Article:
James sees the alternative to DevSecOps, as siloed security teams blocking every major release. So, he tends to focus not on whether DevSecOps worked, but on ‘how do we make it work’? 

He points out that early on, his approach like many others was about stopping new vulnerabilities, then going back and fixing all the old ones. But he soon found out that’s not how vulnerabilities work: they don’t just get created with new code, but rather with old code that isn’t being maintained. As James puts it:

“Developers want to deal with tech debt but they can't because product won't let them. Security wants to deal with vulns, but they can't because product won't let them. And QA wants to fix all the bugs, but they can't because product won't let them.”

This is why James favours tools that approach fixing vulnerabilities as campaigns, not just automating PRs. 

The talent shortage in cybersecurity

We asked James to what extent he saw the talent or experience shortage in cybersecurity as a limiting factor to improving product security. Shan mentioned programs like Amazon’s Security Guardians, or Atlassian’s Security Championship, where security engineers are put on every developer team. Financially, it’s not something that many businesses can implement, but would there even be enough security engineers available to fill those roles?

James saw the issue as twofold. Firstly, organizations need to offer better incentives to developers who step up, because more responsiblity for no recognition is an unnattractive offer. Secondly, he pointed out that in the past when he did get budget to hire an appsec engineer, he couldn’t find anyone who wanted to do it. From what James has seen, software engineers don’t necessarily see security as a positive career move or as something they’re interested in.

“So that's where I think the talent shortage problem is, it’s not just a money problem the way I thought it was, but it's a more holistic. It’s an interest, plus a skill set, plus a hiring issue. And companies are really short-sighted too with how they look at hires. If you have a Java code base, all of a sudden you're trying to hire a Java security expert. If you have Go, you're trying to hire a Go security engineer."
“And then conversely, the skill sets are so varied where people will ask for a product security hire and they lean towards hiring people with red teaming experience when that's not even necessarily the right fit for trying to do like blue team appsec stuff. So I think there's a lot of problems with Appsec.”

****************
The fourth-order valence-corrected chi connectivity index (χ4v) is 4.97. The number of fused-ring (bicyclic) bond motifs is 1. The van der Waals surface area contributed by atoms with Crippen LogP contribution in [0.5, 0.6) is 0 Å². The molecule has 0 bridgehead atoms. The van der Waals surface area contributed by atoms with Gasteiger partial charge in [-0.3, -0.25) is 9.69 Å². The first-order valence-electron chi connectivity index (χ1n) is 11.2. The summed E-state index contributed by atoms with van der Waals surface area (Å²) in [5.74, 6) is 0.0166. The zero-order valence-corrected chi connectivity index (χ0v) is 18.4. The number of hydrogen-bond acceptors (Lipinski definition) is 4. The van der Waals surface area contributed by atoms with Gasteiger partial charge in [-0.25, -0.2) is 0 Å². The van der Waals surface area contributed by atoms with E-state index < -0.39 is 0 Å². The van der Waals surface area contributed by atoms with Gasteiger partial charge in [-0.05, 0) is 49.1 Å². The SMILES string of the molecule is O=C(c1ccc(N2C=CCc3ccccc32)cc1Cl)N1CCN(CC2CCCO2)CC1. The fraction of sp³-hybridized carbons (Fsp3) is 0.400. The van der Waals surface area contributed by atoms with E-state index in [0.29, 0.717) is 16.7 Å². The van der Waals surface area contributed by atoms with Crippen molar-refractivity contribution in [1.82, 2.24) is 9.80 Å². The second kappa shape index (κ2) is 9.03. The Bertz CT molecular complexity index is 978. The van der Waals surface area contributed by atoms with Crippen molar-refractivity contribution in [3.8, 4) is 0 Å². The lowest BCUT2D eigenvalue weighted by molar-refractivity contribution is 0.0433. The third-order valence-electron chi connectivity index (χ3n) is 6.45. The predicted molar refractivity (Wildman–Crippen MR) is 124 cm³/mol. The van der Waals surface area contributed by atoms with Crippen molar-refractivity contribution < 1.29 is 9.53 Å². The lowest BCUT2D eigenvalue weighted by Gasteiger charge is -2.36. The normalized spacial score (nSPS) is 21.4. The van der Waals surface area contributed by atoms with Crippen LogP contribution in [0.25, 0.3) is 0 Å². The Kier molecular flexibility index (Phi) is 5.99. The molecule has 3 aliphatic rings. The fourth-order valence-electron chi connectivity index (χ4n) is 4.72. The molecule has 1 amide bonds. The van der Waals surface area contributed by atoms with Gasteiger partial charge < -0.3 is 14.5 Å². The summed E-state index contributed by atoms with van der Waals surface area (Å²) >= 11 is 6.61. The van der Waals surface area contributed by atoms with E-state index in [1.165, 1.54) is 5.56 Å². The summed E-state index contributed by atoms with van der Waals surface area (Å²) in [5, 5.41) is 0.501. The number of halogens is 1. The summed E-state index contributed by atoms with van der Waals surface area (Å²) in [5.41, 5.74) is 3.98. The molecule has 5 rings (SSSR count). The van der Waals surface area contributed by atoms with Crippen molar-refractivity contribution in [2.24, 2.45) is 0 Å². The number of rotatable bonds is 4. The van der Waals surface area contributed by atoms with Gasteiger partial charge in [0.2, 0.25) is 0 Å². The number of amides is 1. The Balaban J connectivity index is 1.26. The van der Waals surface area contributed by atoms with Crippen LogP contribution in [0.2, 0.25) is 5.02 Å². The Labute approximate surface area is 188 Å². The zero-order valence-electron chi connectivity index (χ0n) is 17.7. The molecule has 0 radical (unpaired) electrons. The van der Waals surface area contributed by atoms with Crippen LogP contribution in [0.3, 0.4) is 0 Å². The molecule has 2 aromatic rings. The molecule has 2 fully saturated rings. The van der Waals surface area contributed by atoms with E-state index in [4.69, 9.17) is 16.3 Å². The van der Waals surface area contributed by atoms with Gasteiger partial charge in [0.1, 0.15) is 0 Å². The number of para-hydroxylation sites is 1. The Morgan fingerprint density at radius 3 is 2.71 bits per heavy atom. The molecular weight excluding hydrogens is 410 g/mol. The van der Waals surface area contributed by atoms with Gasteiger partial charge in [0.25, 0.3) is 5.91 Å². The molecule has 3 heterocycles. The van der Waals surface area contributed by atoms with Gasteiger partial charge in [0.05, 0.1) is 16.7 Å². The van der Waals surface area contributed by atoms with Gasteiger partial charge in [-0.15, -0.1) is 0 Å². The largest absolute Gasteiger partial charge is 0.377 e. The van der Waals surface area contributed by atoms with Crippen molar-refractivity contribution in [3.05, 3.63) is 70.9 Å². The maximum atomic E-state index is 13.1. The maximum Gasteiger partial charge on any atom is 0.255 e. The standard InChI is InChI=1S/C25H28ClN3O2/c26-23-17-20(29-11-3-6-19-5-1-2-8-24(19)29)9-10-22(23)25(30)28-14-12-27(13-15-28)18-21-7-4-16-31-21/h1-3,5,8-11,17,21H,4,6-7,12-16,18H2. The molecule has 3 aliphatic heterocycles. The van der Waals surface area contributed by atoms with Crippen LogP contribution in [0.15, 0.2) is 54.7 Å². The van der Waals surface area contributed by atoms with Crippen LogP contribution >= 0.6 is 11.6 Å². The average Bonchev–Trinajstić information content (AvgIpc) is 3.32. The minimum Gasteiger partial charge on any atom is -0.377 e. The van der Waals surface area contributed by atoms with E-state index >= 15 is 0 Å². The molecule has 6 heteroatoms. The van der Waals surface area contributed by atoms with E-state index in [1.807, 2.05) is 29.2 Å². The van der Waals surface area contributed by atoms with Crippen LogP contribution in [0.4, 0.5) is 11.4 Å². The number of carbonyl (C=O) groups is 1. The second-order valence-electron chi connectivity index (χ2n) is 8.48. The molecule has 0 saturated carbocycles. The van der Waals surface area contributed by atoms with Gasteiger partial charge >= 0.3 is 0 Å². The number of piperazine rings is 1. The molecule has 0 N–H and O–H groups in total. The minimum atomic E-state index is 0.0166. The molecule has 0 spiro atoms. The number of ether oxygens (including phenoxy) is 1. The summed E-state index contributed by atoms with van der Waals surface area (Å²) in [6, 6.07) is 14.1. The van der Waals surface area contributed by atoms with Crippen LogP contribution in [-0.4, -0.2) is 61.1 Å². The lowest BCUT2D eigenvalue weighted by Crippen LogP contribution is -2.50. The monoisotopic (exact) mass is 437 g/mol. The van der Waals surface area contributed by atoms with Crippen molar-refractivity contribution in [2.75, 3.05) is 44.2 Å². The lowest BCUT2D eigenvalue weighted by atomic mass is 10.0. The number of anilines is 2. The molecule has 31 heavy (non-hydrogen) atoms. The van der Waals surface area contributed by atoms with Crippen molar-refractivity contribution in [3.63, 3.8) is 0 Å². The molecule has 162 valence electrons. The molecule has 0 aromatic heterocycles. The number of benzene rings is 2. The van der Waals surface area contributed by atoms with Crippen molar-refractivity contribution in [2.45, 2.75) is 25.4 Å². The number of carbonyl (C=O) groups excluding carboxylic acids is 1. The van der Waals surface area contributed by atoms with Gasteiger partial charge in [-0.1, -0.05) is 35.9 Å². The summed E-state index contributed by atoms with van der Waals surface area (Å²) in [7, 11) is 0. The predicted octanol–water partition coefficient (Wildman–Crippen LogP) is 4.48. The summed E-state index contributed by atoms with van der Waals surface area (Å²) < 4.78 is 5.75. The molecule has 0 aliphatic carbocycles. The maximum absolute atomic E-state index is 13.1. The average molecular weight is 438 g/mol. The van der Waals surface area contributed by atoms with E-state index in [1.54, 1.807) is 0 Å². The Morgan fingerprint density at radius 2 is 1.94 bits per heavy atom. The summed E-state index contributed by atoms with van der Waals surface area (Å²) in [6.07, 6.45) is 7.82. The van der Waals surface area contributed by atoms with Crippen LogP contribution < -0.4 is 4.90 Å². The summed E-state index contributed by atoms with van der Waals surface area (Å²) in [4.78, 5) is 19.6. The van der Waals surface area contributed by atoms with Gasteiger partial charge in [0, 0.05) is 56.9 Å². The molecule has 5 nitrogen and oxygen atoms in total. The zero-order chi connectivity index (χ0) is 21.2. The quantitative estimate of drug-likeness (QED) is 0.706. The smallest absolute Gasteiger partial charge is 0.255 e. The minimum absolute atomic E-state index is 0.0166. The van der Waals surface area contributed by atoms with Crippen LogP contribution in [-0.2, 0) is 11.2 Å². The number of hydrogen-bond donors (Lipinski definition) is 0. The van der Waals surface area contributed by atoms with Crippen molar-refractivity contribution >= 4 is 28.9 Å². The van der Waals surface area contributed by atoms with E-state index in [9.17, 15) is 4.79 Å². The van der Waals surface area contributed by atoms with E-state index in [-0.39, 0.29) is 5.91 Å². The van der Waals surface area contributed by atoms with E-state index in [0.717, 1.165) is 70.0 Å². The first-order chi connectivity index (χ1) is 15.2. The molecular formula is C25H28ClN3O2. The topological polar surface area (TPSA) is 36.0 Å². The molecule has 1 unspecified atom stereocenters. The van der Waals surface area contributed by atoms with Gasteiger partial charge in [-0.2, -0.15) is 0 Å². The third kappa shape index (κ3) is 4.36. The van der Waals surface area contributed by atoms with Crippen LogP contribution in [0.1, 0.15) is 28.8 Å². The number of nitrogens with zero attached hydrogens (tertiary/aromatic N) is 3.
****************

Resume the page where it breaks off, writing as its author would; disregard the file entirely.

The future of product security engineering

We asked James what he saw happening to product security engineering. Is it really in the same value stream as software engineering? Should security engineering be built into the OKRs of software engineering roles? Will product security dissolve into more distributed engineering teams?

James thinks security people do their best work when they do more abstract hunting work: investigating API endpoints and finding what is public, rather than shovelling CVEs between different teams. Not only is that more fun, but it’s more helpful. When organizations get breached, it’s usually due to something like a lack of validation on some endpoint, not a CVE on an internal server somewhere that no one looks at. 

He acknowledges that there’s a fine line to be drawn. Software engineers now don’t just write Java code, but they write the Dockerfile, and the IAC, and maintain dashboards - throwing security in there may not necessarily be a good thing. However, developers usually own their own bug testing, so perhaps security is the same.

Ultimately though, James sees that product owners need to be more educated on owning their security and vulnerability backlog, as ultimately they're the ones who decide where the work goes. There’s a balancing practice between the risk that this 10 million ARR customer churns because they don't have this feature, versus the risk that the CVE gets popped. Security should be considered an essential part of shipping features in the next sprint, and security should empower product teams with the risk from a threat modeling perspective, but also a prioritization perspective. 

“But in order to do that it requires like a new breed of security engineer that's not so focused on ‘everything is the end of the world apocalypse because it's going to get exploited’. It requires a more realistic business sense of it. Is this realistic? What mitigating controls can we do? Can we be thoughtful about reducing the risk monitoring?”

On why James wrote ‘WTF is ASPM’?